It seems that switching to a propane cooktop would off load enough battery drain that with use of the generator autostart built into your inverters your battery life should be more like 10 years.  I would look hard at a modern energy star refrigerator with added insulation to avoid the hole in the roof required by a propane refer.  I have a 6.5 cu ft. refrigerator that averages under 19 watts.
Regards
Jerry 4107 1120
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H3Jim
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« Reply #39 on: May 22, 2007, 07:04:44 PM »

and I think an induction cooktop would be more efficient than the one you are using now.  I just bought a small one that's a little bigger than a  hotplate to try it out. I like it a lot.  holds heat to withing several degrees of where you set it, instant on or off heat like gas, much less wasted heat - more efficient and less heat going into the bus on a hot day.

Two downsides are

1. cost of the built in ones ( the 12" hot late one was $165 with a pan from Amazon)
2. Must use a  pan that reacts to magnetism so aluminum pans don't work.

Others on this board have talked about them. The tradeoffs are worth it to me.

My system is all electric and I am happy with it. The differences are I have more battery capacity so I don't ever run them down more than 50%.  I expect to get 7 or more years from mine. My refrigerator is more efficient.  I suspect my other appliances are more efficient too.  I have a hot water system that uses diesel to heat with. and I have solar to augment and which always tops the batteries off every day. I don't believe you can get a full charge on your batteries from a generator.  The 2nd and 3rd stage of charging is always cut back when you use a generator to charge with.

And regarding the pass through on the inverter, with a 12k generator, remember you have another leg of 50 amp capacity that you can use, that does not pass through the inverter, but does require the generator to be running in order to access that power.

I have another bus nut friend that is all electric, and he is using 8  8D AGM's not three.  Pricey to start with but his batteries last a long time.  he has been full timing over 4 years, and they show no sign of being weakened.  He expects to get close to 10 years from his.
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Jim Stewart
El Cajon, Ca.  (San Diego area)

Travel is more than the seeing of sights, it is a change that goes on, deep  and permanent, in the ideas of living.
luvrbus
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« Reply #40 on: May 22, 2007, 08:06:44 PM »

If i had a 24v system i would go with the sun frost fridge but mine is 12v so i am going another way i just got a email back for 8d glass mats and they where over 600.00 each that would be 4800.00 plus shipping plus all the space and extra weight and i can make hot through the heating system i will see you at bus'n usa if you make it this year and look at your system if you don't mine
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niles500
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« Reply #41 on: May 22, 2007, 09:01:30 PM »

luvr - I can save you about $150 each right here - not toooo long ago I believe I saw them for about $370 - do some shopping - HTH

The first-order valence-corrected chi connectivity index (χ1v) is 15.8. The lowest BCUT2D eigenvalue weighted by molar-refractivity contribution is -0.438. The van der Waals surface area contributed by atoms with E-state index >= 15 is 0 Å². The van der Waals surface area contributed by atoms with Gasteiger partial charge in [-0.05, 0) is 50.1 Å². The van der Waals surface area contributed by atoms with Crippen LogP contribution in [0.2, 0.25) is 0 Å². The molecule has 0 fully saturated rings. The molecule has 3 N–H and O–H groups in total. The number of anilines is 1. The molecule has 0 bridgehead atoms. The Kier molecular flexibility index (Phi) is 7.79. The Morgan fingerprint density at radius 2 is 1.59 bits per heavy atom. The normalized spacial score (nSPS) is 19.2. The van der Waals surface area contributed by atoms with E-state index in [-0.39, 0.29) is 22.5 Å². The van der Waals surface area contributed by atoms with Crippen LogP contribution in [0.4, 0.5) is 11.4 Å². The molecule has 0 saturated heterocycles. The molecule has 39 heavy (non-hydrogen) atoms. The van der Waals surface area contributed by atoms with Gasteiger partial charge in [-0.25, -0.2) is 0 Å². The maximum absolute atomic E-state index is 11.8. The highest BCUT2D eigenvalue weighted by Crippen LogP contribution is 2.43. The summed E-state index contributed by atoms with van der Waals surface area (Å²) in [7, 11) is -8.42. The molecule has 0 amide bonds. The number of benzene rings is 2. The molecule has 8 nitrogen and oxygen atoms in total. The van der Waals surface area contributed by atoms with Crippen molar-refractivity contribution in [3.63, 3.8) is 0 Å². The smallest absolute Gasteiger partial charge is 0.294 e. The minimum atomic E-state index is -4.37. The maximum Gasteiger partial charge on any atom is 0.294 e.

http://www.12-volts-batteries.com/Lifeline-Links.html
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H3Jim
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« Reply #42 on: May 22, 2007, 10:00:46 PM »

The sunfrost refrigerator will run on either 12 volt or 24 volt.  While they do sell both models, (a 12 volt and a 24 volt) the only difference is the light bulb inside. The compressors automatically tell which voltage they are getting and adjust accordingly.

I've paid my $ for Bus'N USA this year.  Be there friday.
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Jim Stewart
El Cajon, Ca.  (San Diego area)

Travel is more than the seeing of sights, it is a change that goes on, deep  and permanent, in the ideas of living.
gr8njt
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« Reply #43 on: May 23, 2007, 03:53:13 AM »

I have a hot water system that uses diesel to heat with and I have solar to augment and which always tops the batteries off every day. I don't believe you can get a full charge on your batteries from a generator.  The 2nd and 3rd stage of charging is always cut back when you use a generator to charge with.

And regarding the pass through on the inverter, with a 12k generator, remember you have another leg of 50 amp capacity that you can use, that does not pass through the inverter, but does require the generator to be running in order to access that power.

The above are all painfully true. The generator can never adequately equalize a battery bank and can not desulfate either. Solar power can efficiently do both "fuel & grid free".

This will be the next phase of my "All Electric Coach"
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****1982 MCI-9 Crusader-II Bus Conversion****
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kyle4501
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« Reply #44 on: May 23, 2007, 05:12:45 AM »

The main thing is to minimize the power you require/ use. You do this by lifestyle changes. Simply buying the most efficient appliances you can find is not necessarily the answer.

When boondocking, you have to carry the power you will use & that takes space.

Some solar is a great thing for the trickle charging of batteries.

But planning your actions can have a much bigger impact.
Your menu should take into account where you are - power pole or boondocking.
Full showers (as opposed to sponge bath) while boondocking takes a toll on resources too.
Insulation & shade will also minimize need for A/C.